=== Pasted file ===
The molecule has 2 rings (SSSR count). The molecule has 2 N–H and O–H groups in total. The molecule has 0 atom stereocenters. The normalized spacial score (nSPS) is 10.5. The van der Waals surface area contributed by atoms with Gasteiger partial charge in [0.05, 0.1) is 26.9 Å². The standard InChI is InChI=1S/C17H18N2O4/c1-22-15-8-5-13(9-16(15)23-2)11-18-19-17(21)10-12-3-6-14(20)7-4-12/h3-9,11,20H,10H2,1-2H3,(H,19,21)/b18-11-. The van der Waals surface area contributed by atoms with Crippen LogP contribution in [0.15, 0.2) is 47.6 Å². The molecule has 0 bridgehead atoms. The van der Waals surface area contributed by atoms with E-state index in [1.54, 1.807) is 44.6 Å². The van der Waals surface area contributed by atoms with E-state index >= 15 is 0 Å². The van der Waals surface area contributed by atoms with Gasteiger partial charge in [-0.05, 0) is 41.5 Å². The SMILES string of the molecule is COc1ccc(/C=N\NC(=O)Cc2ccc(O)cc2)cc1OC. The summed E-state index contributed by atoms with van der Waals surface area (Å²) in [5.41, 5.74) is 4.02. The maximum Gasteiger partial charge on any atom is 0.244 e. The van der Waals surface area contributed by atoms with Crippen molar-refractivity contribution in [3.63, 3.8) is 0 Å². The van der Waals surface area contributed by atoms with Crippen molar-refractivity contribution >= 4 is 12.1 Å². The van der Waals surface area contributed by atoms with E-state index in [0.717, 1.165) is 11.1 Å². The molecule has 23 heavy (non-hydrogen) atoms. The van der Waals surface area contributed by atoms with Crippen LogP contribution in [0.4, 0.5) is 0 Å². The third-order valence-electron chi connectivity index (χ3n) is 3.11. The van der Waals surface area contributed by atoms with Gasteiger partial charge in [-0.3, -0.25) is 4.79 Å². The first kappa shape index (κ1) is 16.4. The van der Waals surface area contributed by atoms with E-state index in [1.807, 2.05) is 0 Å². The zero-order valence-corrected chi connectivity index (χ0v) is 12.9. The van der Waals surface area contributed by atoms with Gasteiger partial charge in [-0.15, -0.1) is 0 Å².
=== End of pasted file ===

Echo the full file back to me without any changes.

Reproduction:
The molecule has 2 rings (SSSR count). The molecule has 2 N–H and O–H groups in total. The molecule has 0 atom stereocenters. The normalized spacial score (nSPS) is 10.5. The van der Waals surface area contributed by atoms with Gasteiger partial charge in [0.05, 0.1) is 26.9 Å². The standard InChI is InChI=1S/C17H18N2O4/c1-22-15-8-5-13(9-16(15)23-2)11-18-19-17(21)10-12-3-6-14(20)7-4-12/h3-9,11,20H,10H2,1-2H3,(H,19,21)/b18-11-. The van der Waals surface area contributed by atoms with Crippen LogP contribution in [0.15, 0.2) is 47.6 Å². The molecule has 0 bridgehead atoms. The van der Waals surface area contributed by atoms with E-state index in [1.54, 1.807) is 44.6 Å². The van der Waals surface area contributed by atoms with E-state index >= 15 is 0 Å². The van der Waals surface area contributed by atoms with Gasteiger partial charge in [-0.05, 0) is 41.5 Å². The SMILES string of the molecule is COc1ccc(/C=N\NC(=O)Cc2ccc(O)cc2)cc1OC. The summed E-state index contributed by atoms with van der Waals surface area (Å²) in [5.41, 5.74) is 4.02. The maximum Gasteiger partial charge on any atom is 0.244 e. The van der Waals surface area contributed by atoms with Crippen molar-refractivity contribution in [3.63, 3.8) is 0 Å². The van der Waals surface area contributed by atoms with Crippen molar-refractivity contribution >= 4 is 12.1 Å². The van der Waals surface area contributed by atoms with E-state index in [0.717, 1.165) is 11.1 Å². The molecule has 23 heavy (non-hydrogen) atoms. The van der Waals surface area contributed by atoms with Crippen LogP contribution in [0.4, 0.5) is 0 Å². The third-order valence-electron chi connectivity index (χ3n) is 3.11. The van der Waals surface area contributed by atoms with Gasteiger partial charge in [-0.3, -0.25) is 4.79 Å². The first kappa shape index (κ1) is 16.4. The van der Waals surface area contributed by atoms with E-state index in [1.807, 2.05) is 0 Å². The zero-order valence-corrected chi connectivity index (χ0v) is 12.9. The van der Waals surface area contributed by atoms with Gasteiger partial charge in [-0.15, -0.1) is 0 Å².